“The very purpose of our life is Happiness.”

Diogenes: Hmm.

I: Is there something the matter, you Honorable Diogenes of Sinope?

Diogenes: I must and shall think about this.

I: Dalai Lama has spoken out countless words on “happiness” and those always bring me back to yours.  As His Holiness is living proof.

Diogenes: I see.  But still, what is “happiness” to us is utmost important because we all can have a different definition of it. Democritus’ words, for instance, use “possessions” and “gold”.  What possessions? What gold? For me, it was owning nothing, being in nature, living free and unplanned.  Like dogs. With dogs, whenever necessary.

I: Just like the “tarzan” of Sinop? Again, of my century. In fact, I had the rare opportunity to witness him  in person several times from nearby.

Diogenes: You say he is all the way from your century and from my birthplace?  Now, that I find interesting. Tell me about him.

I: First, here is a picture of Sinoplu “tarzan” (I hope he would have forgiven me, had he lived, for using the attribute he is said to have disliked so):image.

Diogenes: ?

I: Oh, picture.  We now have paintings of you, which are similar to pictures. To better imagine how you may have looked.

Diogenes: He looks good. Like me.

I: Yes, I would agree, you Honorable Diogenes of Sinope. And here is an article on his life and death,  Sinop’un Simgesi Tarzan Kemal.  He is said to have disliked the nickname “tarzan” the Sinopians had attributed to him.  He had no house, only possessions of survival value, fed the dogs of the town and beyond, respected nature.

Diogenes: (article? I better let this one slip. I still have to find food for tonight, and feed the dogs.  This woman is full of words I haven’t ever heard before. If I ask her this one too, this conversation will never end…) If he had, indeed, lived helping the dogs, respecting nature, refusing material possessions, then, you are right in seeing in him a piece of me. But what is that with him supposedly having fallen in love with his family’s maid, and out of that unfulfilled love, having acquired his now widely known lifestyle?

I: We, Turkish people, love melancholy more than anything else, is what I think.

Diogenes: Turkish?

I: Do forgive me, you Honorable Diogenes of Sinope!

Diogenes: Turkish?

I: A mere slip of the tongue…

Diogenes: All I said was,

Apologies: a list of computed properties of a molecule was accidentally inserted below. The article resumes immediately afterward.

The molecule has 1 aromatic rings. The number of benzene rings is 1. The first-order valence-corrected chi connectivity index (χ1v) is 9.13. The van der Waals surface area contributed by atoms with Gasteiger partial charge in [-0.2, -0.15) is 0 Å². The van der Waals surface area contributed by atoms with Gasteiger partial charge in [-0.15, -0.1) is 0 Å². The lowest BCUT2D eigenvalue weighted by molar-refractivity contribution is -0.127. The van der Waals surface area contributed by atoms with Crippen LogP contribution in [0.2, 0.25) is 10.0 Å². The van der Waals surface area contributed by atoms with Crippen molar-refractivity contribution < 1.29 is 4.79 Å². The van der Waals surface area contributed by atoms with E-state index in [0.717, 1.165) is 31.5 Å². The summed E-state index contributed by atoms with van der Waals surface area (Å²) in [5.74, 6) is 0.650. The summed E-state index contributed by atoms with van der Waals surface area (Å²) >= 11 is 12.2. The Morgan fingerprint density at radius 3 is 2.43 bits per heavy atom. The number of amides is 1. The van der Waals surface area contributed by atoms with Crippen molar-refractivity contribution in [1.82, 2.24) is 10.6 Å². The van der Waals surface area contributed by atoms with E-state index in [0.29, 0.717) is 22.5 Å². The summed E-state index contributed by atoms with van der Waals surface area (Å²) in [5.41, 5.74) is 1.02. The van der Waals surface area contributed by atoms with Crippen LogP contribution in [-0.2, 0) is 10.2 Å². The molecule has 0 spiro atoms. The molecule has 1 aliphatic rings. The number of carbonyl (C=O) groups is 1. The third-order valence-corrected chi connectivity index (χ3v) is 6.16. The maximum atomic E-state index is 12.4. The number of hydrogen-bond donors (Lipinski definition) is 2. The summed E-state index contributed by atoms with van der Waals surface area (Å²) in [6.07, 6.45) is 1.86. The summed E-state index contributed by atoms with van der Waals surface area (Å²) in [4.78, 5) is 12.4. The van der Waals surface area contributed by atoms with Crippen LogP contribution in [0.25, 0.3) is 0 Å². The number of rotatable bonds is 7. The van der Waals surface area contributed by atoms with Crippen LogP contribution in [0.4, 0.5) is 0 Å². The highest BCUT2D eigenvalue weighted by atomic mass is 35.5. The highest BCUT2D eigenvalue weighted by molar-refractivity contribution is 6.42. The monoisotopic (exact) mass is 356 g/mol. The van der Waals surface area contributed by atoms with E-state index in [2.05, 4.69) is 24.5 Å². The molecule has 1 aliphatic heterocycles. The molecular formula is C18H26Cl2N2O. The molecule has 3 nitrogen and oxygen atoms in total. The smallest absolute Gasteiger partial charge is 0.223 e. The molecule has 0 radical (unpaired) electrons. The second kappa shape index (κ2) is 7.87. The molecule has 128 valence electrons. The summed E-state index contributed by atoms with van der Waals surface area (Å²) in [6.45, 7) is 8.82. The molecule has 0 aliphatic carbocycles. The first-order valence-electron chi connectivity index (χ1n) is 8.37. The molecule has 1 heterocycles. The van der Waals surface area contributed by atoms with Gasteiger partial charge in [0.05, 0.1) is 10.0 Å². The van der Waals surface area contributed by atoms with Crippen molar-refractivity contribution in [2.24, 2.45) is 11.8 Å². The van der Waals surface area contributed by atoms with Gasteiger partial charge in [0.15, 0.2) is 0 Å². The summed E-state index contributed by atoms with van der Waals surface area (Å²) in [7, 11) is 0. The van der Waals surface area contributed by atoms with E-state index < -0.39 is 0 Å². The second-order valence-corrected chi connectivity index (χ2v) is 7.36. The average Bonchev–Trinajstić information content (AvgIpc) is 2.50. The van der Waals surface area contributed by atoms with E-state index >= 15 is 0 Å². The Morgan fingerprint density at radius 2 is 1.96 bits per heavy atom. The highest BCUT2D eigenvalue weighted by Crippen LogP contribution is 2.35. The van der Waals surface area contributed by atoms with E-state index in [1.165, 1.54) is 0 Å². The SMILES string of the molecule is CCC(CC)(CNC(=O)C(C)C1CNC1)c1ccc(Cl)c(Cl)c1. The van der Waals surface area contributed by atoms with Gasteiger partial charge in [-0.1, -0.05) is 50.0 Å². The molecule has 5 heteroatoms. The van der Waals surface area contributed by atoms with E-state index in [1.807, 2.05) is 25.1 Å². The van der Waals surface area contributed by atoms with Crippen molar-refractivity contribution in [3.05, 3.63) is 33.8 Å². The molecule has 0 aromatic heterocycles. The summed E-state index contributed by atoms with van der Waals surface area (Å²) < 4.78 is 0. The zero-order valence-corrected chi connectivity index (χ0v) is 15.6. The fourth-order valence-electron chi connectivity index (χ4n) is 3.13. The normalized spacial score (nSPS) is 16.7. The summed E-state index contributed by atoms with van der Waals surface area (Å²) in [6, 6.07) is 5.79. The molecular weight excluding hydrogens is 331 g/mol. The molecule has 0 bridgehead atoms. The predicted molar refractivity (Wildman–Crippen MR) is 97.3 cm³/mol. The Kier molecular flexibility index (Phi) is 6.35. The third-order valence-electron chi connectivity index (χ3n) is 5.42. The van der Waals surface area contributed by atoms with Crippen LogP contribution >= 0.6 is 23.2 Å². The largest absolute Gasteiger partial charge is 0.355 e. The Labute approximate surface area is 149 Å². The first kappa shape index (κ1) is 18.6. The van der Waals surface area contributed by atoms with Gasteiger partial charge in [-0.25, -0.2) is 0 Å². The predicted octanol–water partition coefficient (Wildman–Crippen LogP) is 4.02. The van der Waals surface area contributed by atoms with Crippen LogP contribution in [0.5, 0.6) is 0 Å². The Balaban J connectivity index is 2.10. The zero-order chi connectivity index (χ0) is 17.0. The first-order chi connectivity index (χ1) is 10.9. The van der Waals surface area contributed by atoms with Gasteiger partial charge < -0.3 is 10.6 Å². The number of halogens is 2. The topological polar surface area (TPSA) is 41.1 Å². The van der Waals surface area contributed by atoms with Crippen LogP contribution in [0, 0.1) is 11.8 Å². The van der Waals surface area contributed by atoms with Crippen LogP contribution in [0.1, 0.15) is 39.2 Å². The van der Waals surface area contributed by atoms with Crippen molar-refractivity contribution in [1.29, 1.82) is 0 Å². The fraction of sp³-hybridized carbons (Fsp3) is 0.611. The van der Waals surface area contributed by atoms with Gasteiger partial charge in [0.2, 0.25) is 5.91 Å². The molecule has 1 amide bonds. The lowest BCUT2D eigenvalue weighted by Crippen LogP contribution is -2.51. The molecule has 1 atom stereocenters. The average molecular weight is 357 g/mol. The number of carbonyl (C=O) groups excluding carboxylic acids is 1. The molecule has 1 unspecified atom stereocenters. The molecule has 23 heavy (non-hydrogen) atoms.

I: (I can’t believe I am interrupting the Great Cynic Diogenes…) Yes, yes. “He has the most who is most content with the least.”

Diogenes: How, then, did we end up here with this conversation?

I: I called upon you.  Because of my prolonged concerns.  My time in my society is about having more and more material possessions, living in large homes, and sometimes, I can’t help but find myself at a loss with these expectations.

Diogenes: What did I say? He has the most who is most content with the least.

I: But then, there are some people who are content with basic necessities.  And when they do resort to a life “with the least”, they become a viral hit.

Diogenes: ???

I: (Oh my, I did it again…) I beg for your forgiveness, you Honorable Diogenes of Sinope.  They are then somewhat known, is what I meant to say.

Diogenes: Can you tell me something about them?

I:  Certainly. Here are the links of …

Diogenes: (links?)

I: some who have been downsizing

Diogenes: (downsizing?)

I: Honorable Diogenes, I am afraid we are losing the connection.

Diogenes: (connection?)

I: May we, please, continue this conversation on Skype?

Diogenes: ???

~ ~ ~

I: “He has the most who is most content with the least”?  I wonder what he meant by that…



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Dalai Lama on happiness

“The very purpose of our life is Happiness.”

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Dalai Lama on the religion of kindness

“My religion is very simple.  My religion is kindness.”

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Dalai Lama on the heart’s religion

“This is my simple religion.  There is no need for temples; no need for complicated philosophy.  Our own brain, our own heart is our temple; the philosophy is kindness.”

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Dalai Lama on love

“Love and compassion are necessities, not luxuries.  Without them humanity cannot survive.”